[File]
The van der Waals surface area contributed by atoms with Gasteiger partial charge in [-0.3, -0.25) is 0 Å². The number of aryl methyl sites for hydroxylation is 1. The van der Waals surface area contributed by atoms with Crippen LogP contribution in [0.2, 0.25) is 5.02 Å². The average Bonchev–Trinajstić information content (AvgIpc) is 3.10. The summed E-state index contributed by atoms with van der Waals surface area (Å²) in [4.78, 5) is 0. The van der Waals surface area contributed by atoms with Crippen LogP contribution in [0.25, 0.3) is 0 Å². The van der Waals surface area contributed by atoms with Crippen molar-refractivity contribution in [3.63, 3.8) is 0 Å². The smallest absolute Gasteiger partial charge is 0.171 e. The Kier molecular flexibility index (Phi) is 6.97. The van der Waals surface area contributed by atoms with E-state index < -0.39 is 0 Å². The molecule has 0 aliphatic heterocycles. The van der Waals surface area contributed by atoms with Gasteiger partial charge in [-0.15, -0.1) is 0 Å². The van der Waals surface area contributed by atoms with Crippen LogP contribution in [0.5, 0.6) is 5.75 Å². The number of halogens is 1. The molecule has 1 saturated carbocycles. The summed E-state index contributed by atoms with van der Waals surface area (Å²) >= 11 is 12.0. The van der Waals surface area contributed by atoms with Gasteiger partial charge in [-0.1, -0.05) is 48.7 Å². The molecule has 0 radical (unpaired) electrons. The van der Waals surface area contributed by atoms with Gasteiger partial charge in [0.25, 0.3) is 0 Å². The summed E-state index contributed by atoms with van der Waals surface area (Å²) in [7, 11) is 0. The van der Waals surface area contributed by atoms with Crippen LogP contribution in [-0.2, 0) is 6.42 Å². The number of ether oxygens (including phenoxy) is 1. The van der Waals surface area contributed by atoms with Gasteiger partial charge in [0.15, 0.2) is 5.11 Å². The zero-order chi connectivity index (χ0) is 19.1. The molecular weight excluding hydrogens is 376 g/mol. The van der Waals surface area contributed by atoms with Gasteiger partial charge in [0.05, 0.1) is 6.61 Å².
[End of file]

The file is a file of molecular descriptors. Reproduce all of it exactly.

The van der Waals surface area contributed by atoms with Gasteiger partial charge in [-0.3, -0.25) is 0 Å². The number of aryl methyl sites for hydroxylation is 1. The van der Waals surface area contributed by atoms with Crippen LogP contribution in [0.2, 0.25) is 5.02 Å². The average Bonchev–Trinajstić information content (AvgIpc) is 3.10. The summed E-state index contributed by atoms with van der Waals surface area (Å²) in [4.78, 5) is 0. The van der Waals surface area contributed by atoms with Crippen LogP contribution in [0.25, 0.3) is 0 Å². The van der Waals surface area contributed by atoms with Crippen molar-refractivity contribution in [3.63, 3.8) is 0 Å². The smallest absolute Gasteiger partial charge is 0.171 e. The Kier molecular flexibility index (Phi) is 6.97. The van der Waals surface area contributed by atoms with E-state index < -0.39 is 0 Å². The molecule has 0 aliphatic heterocycles. The van der Waals surface area contributed by atoms with Gasteiger partial charge in [-0.15, -0.1) is 0 Å². The van der Waals surface area contributed by atoms with Crippen LogP contribution in [0.5, 0.6) is 5.75 Å². The number of halogens is 1. The molecule has 1 saturated carbocycles. The summed E-state index contributed by atoms with van der Waals surface area (Å²) >= 11 is 12.0. The van der Waals surface area contributed by atoms with Gasteiger partial charge in [-0.1, -0.05) is 48.7 Å². The molecule has 0 radical (unpaired) electrons. The van der Waals surface area contributed by atoms with Gasteiger partial charge in [0.25, 0.3) is 0 Å². The summed E-state index contributed by atoms with van der Waals surface area (Å²) in [7, 11) is 0. The van der Waals surface area contributed by atoms with Crippen LogP contribution in [-0.2, 0) is 6.42 Å². The number of ether oxygens (including phenoxy) is 1. The van der Waals surface area contributed by atoms with Gasteiger partial charge in [0.15, 0.2) is 5.11 Å². The zero-order chi connectivity index (χ0) is 19.1. The molecular weight excluding hydrogens is 376 g/mol. The van der Waals surface area contributed by atoms with Gasteiger partial charge in [0.05, 0.1) is 6.61 Å².